I was quite relieved. There were lots of other nifty things and I had planned to take photos to share them but was prevented by the very large sign just inside the entrance stating "NO PHOTOS", so I'll have to go with links instead. D.'s old aquaintances from Larenda were busy and seemed to be very popular. The Ankara Designs booth was positively mobbed every time I walked by, I bought a nice hairclip from them in the past and thought about getting another but didn't have the strength to fight the crowds of women. I absolutely loved the jewelry created by Laura Moore of Billys a Bad Kitty and unfortunately (or perhaps fortunately?) it's just not in my budget right now. (But maybe someday, and I certainly won't forget the name of her business!) A Painted Setting sells beautiful, fragile hand-painted glassware that will never be a part of my life but it was great that the artist was there in the booth doing a demonstration when I was passing by - good timing on my part, eh? And lastly - don't ask me why - but I really liked this too.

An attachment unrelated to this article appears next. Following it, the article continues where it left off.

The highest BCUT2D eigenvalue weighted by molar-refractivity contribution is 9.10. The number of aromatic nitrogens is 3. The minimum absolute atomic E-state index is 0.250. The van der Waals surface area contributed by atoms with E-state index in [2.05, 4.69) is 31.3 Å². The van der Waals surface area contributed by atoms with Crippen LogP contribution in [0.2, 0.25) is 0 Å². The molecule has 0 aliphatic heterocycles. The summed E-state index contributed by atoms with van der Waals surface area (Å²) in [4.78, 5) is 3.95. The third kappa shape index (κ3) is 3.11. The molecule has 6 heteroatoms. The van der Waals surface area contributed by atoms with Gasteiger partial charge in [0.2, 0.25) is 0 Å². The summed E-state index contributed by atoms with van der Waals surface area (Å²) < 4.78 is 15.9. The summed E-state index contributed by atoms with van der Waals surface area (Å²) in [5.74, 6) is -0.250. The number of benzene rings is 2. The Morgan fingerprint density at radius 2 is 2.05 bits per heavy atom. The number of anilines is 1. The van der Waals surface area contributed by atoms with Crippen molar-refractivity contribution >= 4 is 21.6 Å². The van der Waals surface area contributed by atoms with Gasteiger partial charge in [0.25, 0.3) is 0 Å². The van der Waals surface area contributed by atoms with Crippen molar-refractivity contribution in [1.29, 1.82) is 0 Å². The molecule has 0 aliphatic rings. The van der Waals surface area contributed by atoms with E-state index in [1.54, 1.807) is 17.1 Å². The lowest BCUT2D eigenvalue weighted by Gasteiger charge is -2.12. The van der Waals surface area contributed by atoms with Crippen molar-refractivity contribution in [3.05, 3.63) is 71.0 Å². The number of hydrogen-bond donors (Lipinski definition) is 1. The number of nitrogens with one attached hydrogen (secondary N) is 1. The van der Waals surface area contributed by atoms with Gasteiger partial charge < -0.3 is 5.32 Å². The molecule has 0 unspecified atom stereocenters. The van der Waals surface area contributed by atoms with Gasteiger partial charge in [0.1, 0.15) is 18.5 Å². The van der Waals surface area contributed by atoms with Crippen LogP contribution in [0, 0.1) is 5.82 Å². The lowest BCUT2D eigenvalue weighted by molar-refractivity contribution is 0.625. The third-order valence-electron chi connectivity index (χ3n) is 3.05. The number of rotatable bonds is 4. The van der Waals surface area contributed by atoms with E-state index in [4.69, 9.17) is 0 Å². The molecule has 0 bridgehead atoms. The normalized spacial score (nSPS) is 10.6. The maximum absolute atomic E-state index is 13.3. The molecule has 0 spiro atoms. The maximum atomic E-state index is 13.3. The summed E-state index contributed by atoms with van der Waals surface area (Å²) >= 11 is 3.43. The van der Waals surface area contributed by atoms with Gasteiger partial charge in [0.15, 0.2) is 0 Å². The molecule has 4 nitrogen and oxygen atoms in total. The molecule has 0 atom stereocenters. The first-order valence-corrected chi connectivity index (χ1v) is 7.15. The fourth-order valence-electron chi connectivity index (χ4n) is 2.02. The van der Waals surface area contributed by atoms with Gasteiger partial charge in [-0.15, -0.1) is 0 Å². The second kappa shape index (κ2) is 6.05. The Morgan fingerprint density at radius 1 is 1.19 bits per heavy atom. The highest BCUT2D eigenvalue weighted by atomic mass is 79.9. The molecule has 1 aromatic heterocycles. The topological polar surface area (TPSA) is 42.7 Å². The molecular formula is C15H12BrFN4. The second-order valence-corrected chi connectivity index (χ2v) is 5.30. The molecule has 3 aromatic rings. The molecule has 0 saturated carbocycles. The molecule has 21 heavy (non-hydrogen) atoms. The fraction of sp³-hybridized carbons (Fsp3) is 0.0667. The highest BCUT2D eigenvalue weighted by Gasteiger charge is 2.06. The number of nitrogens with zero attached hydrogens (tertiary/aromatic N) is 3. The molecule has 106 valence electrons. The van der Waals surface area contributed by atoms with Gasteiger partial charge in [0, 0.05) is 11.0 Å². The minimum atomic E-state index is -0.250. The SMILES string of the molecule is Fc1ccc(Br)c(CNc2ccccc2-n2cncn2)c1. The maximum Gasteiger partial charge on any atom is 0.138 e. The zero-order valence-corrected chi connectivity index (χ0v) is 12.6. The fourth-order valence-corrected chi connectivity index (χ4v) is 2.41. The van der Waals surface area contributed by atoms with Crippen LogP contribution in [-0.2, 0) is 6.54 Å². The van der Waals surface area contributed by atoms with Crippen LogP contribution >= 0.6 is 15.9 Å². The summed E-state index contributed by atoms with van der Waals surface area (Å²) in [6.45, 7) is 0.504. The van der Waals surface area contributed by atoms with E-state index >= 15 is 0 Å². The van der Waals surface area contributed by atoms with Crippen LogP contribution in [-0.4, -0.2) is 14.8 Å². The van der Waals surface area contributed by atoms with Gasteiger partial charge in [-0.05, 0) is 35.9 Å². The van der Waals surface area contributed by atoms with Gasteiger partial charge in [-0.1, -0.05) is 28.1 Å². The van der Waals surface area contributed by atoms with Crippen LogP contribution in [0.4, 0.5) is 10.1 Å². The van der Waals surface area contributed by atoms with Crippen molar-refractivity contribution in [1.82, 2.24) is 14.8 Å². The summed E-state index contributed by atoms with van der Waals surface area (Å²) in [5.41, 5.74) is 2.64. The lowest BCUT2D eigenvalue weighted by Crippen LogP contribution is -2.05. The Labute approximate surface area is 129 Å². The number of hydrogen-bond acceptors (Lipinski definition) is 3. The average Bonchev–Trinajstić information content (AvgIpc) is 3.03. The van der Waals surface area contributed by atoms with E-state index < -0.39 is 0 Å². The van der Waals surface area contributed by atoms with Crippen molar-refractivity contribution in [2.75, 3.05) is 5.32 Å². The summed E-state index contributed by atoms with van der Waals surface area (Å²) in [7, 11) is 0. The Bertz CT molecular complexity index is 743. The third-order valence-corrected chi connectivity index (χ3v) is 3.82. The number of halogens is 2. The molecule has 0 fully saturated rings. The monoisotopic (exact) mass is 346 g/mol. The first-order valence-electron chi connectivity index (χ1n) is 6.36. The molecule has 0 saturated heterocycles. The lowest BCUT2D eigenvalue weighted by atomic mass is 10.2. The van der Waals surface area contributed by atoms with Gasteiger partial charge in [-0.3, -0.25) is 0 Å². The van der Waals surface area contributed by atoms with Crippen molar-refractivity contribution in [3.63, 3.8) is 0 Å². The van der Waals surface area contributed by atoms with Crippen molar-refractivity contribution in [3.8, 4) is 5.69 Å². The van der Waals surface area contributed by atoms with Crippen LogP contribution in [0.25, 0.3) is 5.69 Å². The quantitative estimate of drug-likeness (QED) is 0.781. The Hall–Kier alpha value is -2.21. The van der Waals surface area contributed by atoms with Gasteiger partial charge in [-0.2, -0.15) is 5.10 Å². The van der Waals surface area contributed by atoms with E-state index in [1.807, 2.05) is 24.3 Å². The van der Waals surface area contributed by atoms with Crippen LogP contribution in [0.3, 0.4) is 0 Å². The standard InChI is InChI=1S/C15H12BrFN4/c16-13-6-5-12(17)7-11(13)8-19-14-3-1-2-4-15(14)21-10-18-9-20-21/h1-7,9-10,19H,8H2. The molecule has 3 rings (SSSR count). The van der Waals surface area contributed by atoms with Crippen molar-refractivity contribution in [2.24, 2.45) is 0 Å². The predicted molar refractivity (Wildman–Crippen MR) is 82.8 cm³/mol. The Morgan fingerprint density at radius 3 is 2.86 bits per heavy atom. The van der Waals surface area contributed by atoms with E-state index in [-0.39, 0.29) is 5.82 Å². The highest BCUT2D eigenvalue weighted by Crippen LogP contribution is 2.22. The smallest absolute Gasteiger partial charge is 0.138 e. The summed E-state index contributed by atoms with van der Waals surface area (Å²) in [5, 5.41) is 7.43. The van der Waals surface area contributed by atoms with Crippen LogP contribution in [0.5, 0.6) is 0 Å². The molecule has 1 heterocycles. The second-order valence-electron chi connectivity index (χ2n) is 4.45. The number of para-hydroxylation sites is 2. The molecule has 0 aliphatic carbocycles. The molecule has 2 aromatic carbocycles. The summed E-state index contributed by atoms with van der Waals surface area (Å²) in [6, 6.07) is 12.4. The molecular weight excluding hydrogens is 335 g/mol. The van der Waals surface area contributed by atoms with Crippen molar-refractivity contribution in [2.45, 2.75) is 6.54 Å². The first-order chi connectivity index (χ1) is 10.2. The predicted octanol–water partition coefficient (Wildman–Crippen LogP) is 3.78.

With my town's usual fabulous timing, our local art festival is on the same weekend as this one in Long Beach, so if I can pry myself off the sofa, I may yet make it down there.

Saturday, September 15, 2007

Jes takin' care a bidness

In general blog bidness:

1. I've been unable to take a satisfactory picture of myself so I went ahead and posted an avatar instead. I had wayyyyyy too much fun - it was like a digital version of playing with paper dolls! I think I actually came up with a fairly good likeness of myself and then created and saved several different versions so I can quickly and easily change them out to match up with the posts, or my recent activities, or the seasons, or whatever floats my boat.

2. I'm thinking of adding a counter to the bottom of the page to track if anyone but me is actually looking at the page. 'Course if I add the sucker, and it never changes - will I be disappointed?

3. I've seen some nifty "progress bars" some people have used for posting their status on knitting projects. I don't know that I'd bother doing that for my various UFO's, etc., but maybe for the classes I'm taking in school? Found a good tutorial on how to create those including the code so maybe I'll give it a shot.

I day-tripped overtown today, spent much of it on walkabout and I'm expecting to crash earlier than usual tonight. So I'll wait til tomorrow morning to post about for yesterday's trip. (But the current avatar is a good hint!)

Thursday, September 13, 2007

Making new friends